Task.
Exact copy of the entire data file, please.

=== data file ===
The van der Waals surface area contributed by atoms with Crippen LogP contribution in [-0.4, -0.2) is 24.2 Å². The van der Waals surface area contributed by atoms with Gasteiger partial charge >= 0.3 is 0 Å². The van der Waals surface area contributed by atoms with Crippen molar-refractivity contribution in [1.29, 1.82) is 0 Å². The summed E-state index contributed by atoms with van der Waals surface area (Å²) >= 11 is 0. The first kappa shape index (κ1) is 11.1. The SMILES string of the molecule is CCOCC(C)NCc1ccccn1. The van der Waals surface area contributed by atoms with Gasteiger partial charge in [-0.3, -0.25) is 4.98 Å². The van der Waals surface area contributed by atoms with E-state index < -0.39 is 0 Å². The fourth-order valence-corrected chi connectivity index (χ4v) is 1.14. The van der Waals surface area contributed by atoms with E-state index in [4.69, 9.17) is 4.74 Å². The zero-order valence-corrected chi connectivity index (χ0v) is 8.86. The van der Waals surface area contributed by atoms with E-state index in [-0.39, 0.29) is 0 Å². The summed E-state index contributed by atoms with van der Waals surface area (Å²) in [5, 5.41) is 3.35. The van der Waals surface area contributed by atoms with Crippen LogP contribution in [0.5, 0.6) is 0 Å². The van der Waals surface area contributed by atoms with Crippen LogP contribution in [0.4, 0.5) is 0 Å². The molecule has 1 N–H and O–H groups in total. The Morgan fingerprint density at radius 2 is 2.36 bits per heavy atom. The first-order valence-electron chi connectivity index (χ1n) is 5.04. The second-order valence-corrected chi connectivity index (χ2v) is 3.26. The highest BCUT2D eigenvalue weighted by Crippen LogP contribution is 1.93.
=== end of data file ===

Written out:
The van der Waals surface area contributed by atoms with Crippen LogP contribution in [-0.4, -0.2) is 24.2 Å². The van der Waals surface area contributed by atoms with Gasteiger partial charge >= 0.3 is 0 Å². The van der Waals surface area contributed by atoms with Crippen molar-refractivity contribution in [1.29, 1.82) is 0 Å². The summed E-state index contributed by atoms with van der Waals surface area (Å²) >= 11 is 0. The first kappa shape index (κ1) is 11.1. The SMILES string of the molecule is CCOCC(C)NCc1ccccn1. The van der Waals surface area contributed by atoms with Gasteiger partial charge in [-0.3, -0.25) is 4.98 Å². The van der Waals surface area contributed by atoms with E-state index < -0.39 is 0 Å². The fourth-order valence-corrected chi connectivity index (χ4v) is 1.14. The van der Waals surface area contributed by atoms with E-state index in [4.69, 9.17) is 4.74 Å². The zero-order valence-corrected chi connectivity index (χ0v) is 8.86. The van der Waals surface area contributed by atoms with E-state index in [-0.39, 0.29) is 0 Å². The summed E-state index contributed by atoms with van der Waals surface area (Å²) in [5, 5.41) is 3.35. The van der Waals surface area contributed by atoms with Crippen LogP contribution in [0.5, 0.6) is 0 Å². The van der Waals surface area contributed by atoms with Crippen LogP contribution in [0.4, 0.5) is 0 Å². The molecule has 1 N–H and O–H groups in total. The Morgan fingerprint density at radius 2 is 2.36 bits per heavy atom. The first-order valence-electron chi connectivity index (χ1n) is 5.04. The second-order valence-corrected chi connectivity index (χ2v) is 3.26. The highest BCUT2D eigenvalue weighted by Crippen LogP contribution is 1.93.